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Survey: 64% Think Student Loan Forgiveness Won't Happen

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The 44.7 million Americans with student loan debt have a personal stake in any student loan forgiveness policies the new administration may implement. 

For current college students and recent graduates, the issue is even more pressing. They may have taken out student loans before the economic crisis of COVID-19, and the changing economy may have disrupted their earning potential before their careers ever really began. 

Before the election, there was plenty of talk about student loan forgiveness. As campaign promises shift into governing and political squabbling continues, there's debate about whether the government will take action to address the $1.7 trillion in U.S. student loan debt. 

We were curious to find out if college students think any debt policies will be implemented. The findings from a recent OneClass poll reveal that most college students are not optimistic that the new administration will forgive student debt. 

Survey Results: What Do College Students Think Will Happen to Student Debt?

More than 3,000 students were included in the OneClass poll asking if student loan forgiveness will be implemented. 

Nearly two-thirds of college students are not optimistic that student loan forgiveness will occur. Almost a quarter of students are cynical about the issue and think that discussion of student loan forgiveness is a way to score political points or attract young voters. A small percentage of college students believe that a student debt forgiveness program will be implemented.

will they enact student debt forgiveness

Do you believe the new administration will enact student debt forgiveness?

  • No, they won't: 63.5%
  • It's a debate being used for approval ratings: 23.5%
  • Yes, they will: 13.0%

Who Was Included in This Survey?

OneClass included 3,649 current college students in our January 2021 survey asking whether the new administration will enact a student debt forgiveness program. 

Each survey participant is a current freshman, junior or senior at a four-year college or university in the U.S. The survey includes a wide geographic distribution of participants. More than 230 colleges were represented, including both public and private colleges as well as large and small schools in both urban and rural settings.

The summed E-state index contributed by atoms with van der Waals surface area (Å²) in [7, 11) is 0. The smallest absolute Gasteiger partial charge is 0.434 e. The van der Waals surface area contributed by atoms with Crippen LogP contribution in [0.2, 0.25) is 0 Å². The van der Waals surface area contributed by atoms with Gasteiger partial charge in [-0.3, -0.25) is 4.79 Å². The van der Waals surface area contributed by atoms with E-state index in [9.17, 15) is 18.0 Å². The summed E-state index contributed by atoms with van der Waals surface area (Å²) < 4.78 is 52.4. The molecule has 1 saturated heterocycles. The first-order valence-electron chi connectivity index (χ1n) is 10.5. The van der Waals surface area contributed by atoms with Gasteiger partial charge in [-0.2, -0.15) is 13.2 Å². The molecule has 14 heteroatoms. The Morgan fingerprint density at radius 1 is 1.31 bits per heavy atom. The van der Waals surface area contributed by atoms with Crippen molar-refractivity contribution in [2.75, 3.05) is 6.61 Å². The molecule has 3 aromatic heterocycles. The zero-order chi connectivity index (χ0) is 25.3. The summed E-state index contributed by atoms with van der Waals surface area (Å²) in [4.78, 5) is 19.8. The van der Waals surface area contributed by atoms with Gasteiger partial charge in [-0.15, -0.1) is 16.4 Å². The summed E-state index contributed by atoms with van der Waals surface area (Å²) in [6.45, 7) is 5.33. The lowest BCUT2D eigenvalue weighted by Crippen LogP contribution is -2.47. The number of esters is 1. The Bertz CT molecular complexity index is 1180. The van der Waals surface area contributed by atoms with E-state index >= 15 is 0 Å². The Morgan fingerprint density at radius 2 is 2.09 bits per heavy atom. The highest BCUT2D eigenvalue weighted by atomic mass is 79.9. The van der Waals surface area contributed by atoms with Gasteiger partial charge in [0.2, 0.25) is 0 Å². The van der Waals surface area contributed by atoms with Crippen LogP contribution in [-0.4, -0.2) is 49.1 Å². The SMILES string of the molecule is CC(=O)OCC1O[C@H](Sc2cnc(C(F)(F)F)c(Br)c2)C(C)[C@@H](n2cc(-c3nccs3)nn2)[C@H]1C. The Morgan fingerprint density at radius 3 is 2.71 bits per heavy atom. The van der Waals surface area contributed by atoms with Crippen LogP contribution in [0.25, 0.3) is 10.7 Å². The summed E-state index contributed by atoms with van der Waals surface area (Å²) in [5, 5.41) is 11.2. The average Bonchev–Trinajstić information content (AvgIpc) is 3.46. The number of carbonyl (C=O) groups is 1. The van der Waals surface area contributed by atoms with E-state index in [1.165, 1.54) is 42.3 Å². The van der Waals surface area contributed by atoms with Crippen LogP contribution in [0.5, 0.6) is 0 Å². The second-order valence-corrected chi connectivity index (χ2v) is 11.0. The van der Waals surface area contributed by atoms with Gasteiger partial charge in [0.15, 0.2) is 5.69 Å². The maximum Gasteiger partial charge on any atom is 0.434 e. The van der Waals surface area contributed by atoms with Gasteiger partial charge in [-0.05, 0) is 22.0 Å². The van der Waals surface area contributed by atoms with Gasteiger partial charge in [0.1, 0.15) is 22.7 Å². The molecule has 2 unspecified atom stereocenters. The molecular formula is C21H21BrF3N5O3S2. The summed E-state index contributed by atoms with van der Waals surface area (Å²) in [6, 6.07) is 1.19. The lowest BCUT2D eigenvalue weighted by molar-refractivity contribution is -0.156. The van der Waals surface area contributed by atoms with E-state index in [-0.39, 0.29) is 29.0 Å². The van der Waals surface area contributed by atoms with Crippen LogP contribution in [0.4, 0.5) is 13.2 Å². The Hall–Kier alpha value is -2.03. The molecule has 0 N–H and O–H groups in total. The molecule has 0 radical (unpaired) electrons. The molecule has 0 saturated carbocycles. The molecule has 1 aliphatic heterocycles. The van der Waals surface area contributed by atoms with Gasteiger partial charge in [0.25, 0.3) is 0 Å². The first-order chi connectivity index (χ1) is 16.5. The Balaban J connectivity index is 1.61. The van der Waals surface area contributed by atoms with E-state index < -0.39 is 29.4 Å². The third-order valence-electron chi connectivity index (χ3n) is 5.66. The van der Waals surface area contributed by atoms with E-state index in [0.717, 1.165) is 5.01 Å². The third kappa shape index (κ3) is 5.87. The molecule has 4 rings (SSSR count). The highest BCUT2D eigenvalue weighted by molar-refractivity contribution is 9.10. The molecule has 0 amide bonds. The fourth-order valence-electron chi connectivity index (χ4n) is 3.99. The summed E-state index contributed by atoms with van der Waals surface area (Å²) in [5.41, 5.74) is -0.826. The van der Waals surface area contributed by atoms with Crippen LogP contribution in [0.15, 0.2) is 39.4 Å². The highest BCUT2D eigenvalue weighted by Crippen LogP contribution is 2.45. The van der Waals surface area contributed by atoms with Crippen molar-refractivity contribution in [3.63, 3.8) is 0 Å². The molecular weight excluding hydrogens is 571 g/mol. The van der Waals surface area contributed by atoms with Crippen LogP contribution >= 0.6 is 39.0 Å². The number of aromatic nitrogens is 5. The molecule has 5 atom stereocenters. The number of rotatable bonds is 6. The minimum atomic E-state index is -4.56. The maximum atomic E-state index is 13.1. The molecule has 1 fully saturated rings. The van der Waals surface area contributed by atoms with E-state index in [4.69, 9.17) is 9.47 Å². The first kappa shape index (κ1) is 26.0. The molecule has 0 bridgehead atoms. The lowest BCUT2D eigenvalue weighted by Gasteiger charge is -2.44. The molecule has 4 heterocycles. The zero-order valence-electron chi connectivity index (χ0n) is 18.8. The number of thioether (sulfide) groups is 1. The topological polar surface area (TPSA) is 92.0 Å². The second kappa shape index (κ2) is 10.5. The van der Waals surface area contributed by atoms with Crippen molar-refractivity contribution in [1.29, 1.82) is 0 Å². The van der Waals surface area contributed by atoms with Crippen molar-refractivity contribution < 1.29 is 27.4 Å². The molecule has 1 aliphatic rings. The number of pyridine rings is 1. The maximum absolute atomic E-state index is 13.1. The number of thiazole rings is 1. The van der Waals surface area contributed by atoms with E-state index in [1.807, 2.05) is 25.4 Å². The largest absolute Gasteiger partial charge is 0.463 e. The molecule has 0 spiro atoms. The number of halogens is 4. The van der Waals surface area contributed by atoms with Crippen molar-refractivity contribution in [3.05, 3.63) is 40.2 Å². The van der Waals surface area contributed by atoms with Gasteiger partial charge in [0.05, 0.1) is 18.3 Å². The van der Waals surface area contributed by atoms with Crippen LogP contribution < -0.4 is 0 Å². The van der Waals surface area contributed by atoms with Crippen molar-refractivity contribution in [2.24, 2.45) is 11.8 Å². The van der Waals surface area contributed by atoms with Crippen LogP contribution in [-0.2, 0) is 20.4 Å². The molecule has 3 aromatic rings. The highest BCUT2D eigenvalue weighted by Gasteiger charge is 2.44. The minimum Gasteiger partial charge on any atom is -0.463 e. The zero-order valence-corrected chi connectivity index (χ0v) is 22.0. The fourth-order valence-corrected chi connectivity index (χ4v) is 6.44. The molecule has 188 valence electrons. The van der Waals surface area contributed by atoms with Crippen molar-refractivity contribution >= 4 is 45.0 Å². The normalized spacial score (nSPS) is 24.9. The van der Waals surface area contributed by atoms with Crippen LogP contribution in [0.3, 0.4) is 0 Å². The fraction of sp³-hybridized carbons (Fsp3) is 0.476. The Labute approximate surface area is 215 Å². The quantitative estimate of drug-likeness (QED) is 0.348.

How Does Support of Debt Cancelation Differ from Expectations?

Even though the majority of Americans support some degree of student debt cancellation, only 13 percent of college students expect to see a policy implemented by the new administration. The remainder could be taking a cue from Bernie as they watch the new Biden administration.  

Surveys have shown that there is strong support for student loan forgiveness programs and student debt reform. About 56 percent of adults support $10,000 in student loan cancelation, according to a January poll from Morning Consult. When asked about forgiving up to $50,000 in student debt as progressive lawmakers have suggested, support is still strong with 46 percent of adults in favor of the policy.

What's the Biden Administration Doing for Student Debt?

In the early days of the administration, Biden has already taken some steps to address student debt payments. Although movement on student loan forgiveness has been minor, the president has signaled his intent and strategy. 

Here's what has happened so far:

  1. Deferred Student Loan Payments for COVID-19 Relief: President Biden addressed this issue on his first day in office, and the Department of Education's COVID-19 relief program on federal student loans has been extended through September 30. This means that monthly payments are suspended, loans won't accrue interest, and loan servicers are stopping collections on loans in default. Only federal student loans are affected, not any loans issued from private agencies.
  2. Appointed Janet Yellen as Treasury Secretary: Biden's appointment of Janet Yellen as the Treasury Secretary indicates that he could be serious about student loan reform. When Yellen was the Federal Reserve Chairwoman in 2014, she warned that student loan debt may be holding back the housing market recovery. This reveals how she may see the student loan problem in relation to the COVID-19 economic recovery.